D is for Death Cafe

D is for Death Cafe
The subject of death and dying is usually a conversation stopper but not for a growing number of people taking part in the world wide project called ‘Death Cafe.’ There are 1900 cafes across the world and these are ‘pop up’ events. It has been estimated that around 19,000 people have attended a Death Cafe. Conversation is always lively, thought provoking and interesting. How people cope with death, grief and loss varies between individuals and between cultures and it can be helpful to share thoughts and experiences.

I am sure you would agree that a discussion about death – with a group of strangers over homemade cake and coffee sounds like a strange medley. Would the idea send you running to the hills? But actually why not break down this greatest of all taboos? After all we are all going to die one day; that much we all have in common. By talking about this inevitable fact of life we can come to terms with our mortality and begin to plan our lives better, making the most of the time we have left. That’s the idea behind Death Cafe.

I have co-run the Mid Sussex Death Cafe for about 18 months and this has been a journey for me and I have changed in the way I look at my life and how I now approach death. For me I think it’s essential to have a ‘bucket list.’ I’m now half way through that list and creating new life goals to aim for. I think Death Cafe has helped other members in their life journey: coming to terms with the loss of relatives and helping them to think about their dying wishes. We are in control of our death and we can have what we want but do we have the confidence to let our loved ones know ahead of our death? It’s that taboo again!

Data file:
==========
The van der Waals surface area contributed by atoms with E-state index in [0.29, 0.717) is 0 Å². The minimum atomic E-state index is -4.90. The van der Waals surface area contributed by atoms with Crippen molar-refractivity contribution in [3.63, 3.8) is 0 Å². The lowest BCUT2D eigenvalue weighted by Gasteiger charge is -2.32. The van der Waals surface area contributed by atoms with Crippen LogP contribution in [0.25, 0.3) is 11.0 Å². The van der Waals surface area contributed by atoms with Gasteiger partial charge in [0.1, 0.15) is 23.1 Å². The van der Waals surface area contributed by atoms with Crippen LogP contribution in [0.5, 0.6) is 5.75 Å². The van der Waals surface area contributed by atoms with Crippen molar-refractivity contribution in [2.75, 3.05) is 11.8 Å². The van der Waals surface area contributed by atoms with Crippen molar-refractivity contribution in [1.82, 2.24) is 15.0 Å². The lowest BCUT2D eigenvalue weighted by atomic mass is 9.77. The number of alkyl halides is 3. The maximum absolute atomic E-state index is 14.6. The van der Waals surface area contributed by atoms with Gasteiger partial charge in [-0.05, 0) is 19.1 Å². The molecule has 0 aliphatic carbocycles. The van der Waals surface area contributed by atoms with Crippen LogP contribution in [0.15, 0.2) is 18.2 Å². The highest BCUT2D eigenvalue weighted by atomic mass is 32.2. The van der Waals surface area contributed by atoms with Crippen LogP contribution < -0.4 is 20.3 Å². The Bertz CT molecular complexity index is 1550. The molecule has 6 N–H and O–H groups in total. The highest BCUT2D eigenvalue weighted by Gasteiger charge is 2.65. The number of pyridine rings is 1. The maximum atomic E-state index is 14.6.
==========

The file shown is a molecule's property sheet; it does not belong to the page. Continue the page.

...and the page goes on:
Discussions are varied at Death Cafe. This month we touched on suicide, ashes, visiting graveyards, Alzheimers, the hospice movement and so on. An amazing variety of people have come along to our bi monthly meetings: people working with the sick and dying, people grieving loved loves, curious people, spiritualists, Muslims, Christians, counselors, teachers etc.

The subject of suicide is often the elephant in the room. Everyone knows someone who has tragically ended their life but Death Cafe is an opportunity to explore our feelings and thoughts about this very sad way of death. One member said that you just have to “accept and adapt.” We don’t know what goes on in the mind and we’ll never know. She believes that it is something sparked from an event; the person sees red mist or it is something that is carefully and methodically planned over a long period of time. Another member said that it happens when “all hope is gone and an important ingredient of life is hope.” Depression can feel like the loss of hope, the members said. At times suicide seems the only option because all hope goes and it becomes like “treading through treacle,” “the light closes over and over again.” When someone is in this depressive phase they think they are going to live like this forever but eventually they learn how to manage it. Management of depression is the key to improving. Exercise, it was suggested is a good aid to helping depression because it gets the endorphins going.